Although getting the hang of it took a whole lot of time and a whole lot more mistakes.
My first novel, One Easy Piece, published in 1982, is now available via Amazon for Kindle readers (and, I think Sony and Nook, but I still haven’t figured that part out), and the Apple iBookstore app for the iPad. My two currently in-print novels, Possessed by Shadows and The Common Bond, are as of today uploaded to both Amazon and the iBookstore, although, based on how long it took for One Easy Piece to actually appear for sale (at the astonishing bargain special just for you today price of $2.99), neither will be available for a few days, maybe another week.
I don’t mind this delay, because what it means is that Amazon and Apple are checking and confirming what they refer to as the “metadata,” making sure I am in fact the author, that I do own the electronic rights, and do own the copyright. This is good. I don’t mind that it takes a few days to do it.
If you are considering eBook versions of your writing, this is what I’ve learned (so far).
I now know how to convert the old style 10-digit ISBN to the new 13-digit ISBN. I have not had to figure out how to get an ISBN in the first place because so far I am only doing eBook versions of already published print books. I hope I will always be converting already published print books to electronic, but doubts are creeping in. I am starting to think that eBooks “instead of” print books isn’t such a bad thing.
Kindle formatting is far more simple and direct than Apple’s iBookstore, but the final product looks grand on the iPad app, and rather plain and cheap on the Kindle. Amazon also takes your electronic word for things that Apple spends more time checking out. (Apple sends out a pdf file contract to authors that is 57 pages long — my print book contracts average about ten pages.)
Read the bloody directions very carefully; take notes. Correct formatting is critical for the final look of your eBook. It took a long time and a lot of mistakes before I finally figured out why the Kindle version of One Easy Pieces has no paragraph indentions, and why the title page is missing.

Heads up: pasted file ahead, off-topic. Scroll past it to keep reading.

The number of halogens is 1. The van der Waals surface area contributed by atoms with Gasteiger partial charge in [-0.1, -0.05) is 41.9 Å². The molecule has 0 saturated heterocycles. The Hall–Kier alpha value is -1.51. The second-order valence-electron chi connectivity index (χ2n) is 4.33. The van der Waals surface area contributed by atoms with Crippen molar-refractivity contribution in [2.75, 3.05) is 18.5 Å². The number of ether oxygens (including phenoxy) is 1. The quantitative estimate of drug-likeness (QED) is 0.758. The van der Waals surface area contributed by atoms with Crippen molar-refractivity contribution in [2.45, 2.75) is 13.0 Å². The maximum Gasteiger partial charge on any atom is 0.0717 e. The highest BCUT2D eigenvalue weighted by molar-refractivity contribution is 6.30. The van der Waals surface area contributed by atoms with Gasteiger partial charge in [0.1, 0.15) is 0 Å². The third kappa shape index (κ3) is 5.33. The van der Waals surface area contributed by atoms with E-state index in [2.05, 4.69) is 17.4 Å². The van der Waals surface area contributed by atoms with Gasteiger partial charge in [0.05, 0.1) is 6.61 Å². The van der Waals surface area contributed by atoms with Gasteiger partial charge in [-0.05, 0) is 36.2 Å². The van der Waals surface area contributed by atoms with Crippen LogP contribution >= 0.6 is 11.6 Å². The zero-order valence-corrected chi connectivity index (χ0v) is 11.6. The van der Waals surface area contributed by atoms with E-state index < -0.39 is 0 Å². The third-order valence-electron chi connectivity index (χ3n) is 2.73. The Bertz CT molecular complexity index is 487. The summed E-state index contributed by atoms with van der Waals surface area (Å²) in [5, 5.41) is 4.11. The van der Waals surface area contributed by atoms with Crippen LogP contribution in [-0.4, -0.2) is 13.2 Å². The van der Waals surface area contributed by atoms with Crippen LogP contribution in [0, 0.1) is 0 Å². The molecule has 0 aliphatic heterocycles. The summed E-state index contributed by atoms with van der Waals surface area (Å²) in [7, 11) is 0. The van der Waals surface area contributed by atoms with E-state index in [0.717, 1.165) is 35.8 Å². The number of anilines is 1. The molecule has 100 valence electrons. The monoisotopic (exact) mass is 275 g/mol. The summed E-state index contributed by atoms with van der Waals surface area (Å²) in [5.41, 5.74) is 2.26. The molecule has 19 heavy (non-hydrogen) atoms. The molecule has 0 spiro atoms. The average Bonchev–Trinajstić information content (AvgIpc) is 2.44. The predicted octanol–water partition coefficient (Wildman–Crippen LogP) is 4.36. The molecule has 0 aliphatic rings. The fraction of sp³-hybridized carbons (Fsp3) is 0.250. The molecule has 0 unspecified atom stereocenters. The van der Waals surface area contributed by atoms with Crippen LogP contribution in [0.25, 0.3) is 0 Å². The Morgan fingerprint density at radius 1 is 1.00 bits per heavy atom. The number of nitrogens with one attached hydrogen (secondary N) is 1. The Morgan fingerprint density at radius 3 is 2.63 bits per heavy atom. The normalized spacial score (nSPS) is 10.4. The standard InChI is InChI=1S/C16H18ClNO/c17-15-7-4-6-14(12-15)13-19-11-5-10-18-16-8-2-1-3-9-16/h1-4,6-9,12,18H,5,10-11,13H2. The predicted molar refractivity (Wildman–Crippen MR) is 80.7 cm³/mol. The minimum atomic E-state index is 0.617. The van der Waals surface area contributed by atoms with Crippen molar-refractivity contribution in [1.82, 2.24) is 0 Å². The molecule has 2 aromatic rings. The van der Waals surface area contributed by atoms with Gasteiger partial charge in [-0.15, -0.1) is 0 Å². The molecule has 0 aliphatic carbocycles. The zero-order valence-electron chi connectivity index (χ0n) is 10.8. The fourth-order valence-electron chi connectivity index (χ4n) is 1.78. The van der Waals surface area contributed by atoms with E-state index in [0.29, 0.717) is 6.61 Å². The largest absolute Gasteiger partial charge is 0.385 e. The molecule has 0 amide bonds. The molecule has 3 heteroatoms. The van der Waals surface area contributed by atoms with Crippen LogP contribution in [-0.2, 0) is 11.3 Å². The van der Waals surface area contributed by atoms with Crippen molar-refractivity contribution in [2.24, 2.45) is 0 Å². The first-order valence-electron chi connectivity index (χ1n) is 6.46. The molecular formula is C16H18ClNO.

I much prefer the look of a book on the iPad and have spent more time with that particular formatting. I use Apple computers exclusively, and discovered that the “Pages” word processing program for Mac computers greatly simplifies the formatting process in preparing a manuscript for the iBookstore. In fact, when I signed up with the iBookstore – something called iTunes Connect – I was offered a simple template for Pages that essentially allows drag and drop, cut and paste accurate formatting to iBookstore requirements. I could take a document from MS Word and Pages would convert it automatically into a format I could use within the iBookstore template. I was some weeks discovering that simple method.
There are a number of services on the Internet offering to do all this for you; Smashwords comes to mind. I learned that it’s really not that hard, and the pre-prep those services require of your mss means you’ve already done most of the work. Then it is like having an agent who takes a cut from your royalties. Trust me. It takes some time, but if I can do it correctly, anybody can. The critical element to success with this process is READ THE DIRECTIONS.
I am currently reverting the original one-volume version of what Bantam published as a trilogy (the Hatch trilogy) for eBook publication. I am having to recreate some connecting scenes from scraps of the original located in a plethora of locations — all typed, not one byte existing. I’m about halfway through. It will be the next eBook I send out. I bring this up here because it points to what I think is one of the unseen values in eBook publishing: the rare and wonderful chance to fix literary mistakes from your past. (Assuming you have the rights reverted to you, which in this case I did.) It was a literary, although probably not a financial, mistake to have turned Hatch’s story into a trilogy, which required writing an entire new middle volume and sandwiching it between volumes one and two, which had originally constituted the essential whole, as well as having to write an entirely new opening quarter of volume three to account for stuff that happened in volume two. This process diminished all three. So now Hatch’s Island can find readers the way it ought to have been, the story the way it should have been told.
Stay tuned for news of the return of Hatch’s Island.
Here are the books currently (or soon to be) available for eReaders.